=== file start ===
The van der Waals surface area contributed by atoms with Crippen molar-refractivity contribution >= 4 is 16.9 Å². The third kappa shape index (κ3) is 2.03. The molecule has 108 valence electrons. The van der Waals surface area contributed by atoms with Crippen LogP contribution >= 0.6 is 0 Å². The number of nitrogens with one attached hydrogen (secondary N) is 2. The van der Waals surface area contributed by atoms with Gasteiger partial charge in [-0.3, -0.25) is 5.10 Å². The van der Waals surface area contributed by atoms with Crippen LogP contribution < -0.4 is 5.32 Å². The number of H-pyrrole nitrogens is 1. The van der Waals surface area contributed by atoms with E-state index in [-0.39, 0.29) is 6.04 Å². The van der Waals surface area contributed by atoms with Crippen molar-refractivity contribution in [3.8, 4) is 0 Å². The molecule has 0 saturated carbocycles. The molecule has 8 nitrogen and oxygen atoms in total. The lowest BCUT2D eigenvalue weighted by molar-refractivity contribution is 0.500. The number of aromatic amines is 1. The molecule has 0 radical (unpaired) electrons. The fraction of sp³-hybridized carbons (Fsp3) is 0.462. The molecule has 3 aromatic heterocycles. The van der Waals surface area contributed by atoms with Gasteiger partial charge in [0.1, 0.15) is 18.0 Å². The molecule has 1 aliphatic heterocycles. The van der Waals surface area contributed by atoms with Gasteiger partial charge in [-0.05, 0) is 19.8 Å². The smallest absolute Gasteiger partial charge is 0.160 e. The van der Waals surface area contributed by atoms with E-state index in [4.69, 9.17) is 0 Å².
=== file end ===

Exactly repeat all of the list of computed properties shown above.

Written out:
The van der Waals surface area contributed by atoms with Crippen molar-refractivity contribution >= 4 is 16.9 Å². The third kappa shape index (κ3) is 2.03. The molecule has 108 valence electrons. The van der Waals surface area contributed by atoms with Crippen LogP contribution >= 0.6 is 0 Å². The number of nitrogens with one attached hydrogen (secondary N) is 2. The van der Waals surface area contributed by atoms with Gasteiger partial charge in [-0.3, -0.25) is 5.10 Å². The van der Waals surface area contributed by atoms with Crippen LogP contribution < -0.4 is 5.32 Å². The number of H-pyrrole nitrogens is 1. The van der Waals surface area contributed by atoms with E-state index in [-0.39, 0.29) is 6.04 Å². The van der Waals surface area contributed by atoms with Crippen molar-refractivity contribution in [3.8, 4) is 0 Å². The molecule has 0 saturated carbocycles. The molecule has 8 nitrogen and oxygen atoms in total. The lowest BCUT2D eigenvalue weighted by molar-refractivity contribution is 0.500. The number of aromatic amines is 1. The molecule has 0 radical (unpaired) electrons. The fraction of sp³-hybridized carbons (Fsp3) is 0.462. The molecule has 3 aromatic heterocycles. The van der Waals surface area contributed by atoms with Gasteiger partial charge in [0.1, 0.15) is 18.0 Å². The molecule has 1 aliphatic heterocycles. The van der Waals surface area contributed by atoms with Gasteiger partial charge in [-0.05, 0) is 19.8 Å². The smallest absolute Gasteiger partial charge is 0.160 e. The van der Waals surface area contributed by atoms with E-state index in [4.69, 9.17) is 0 Å².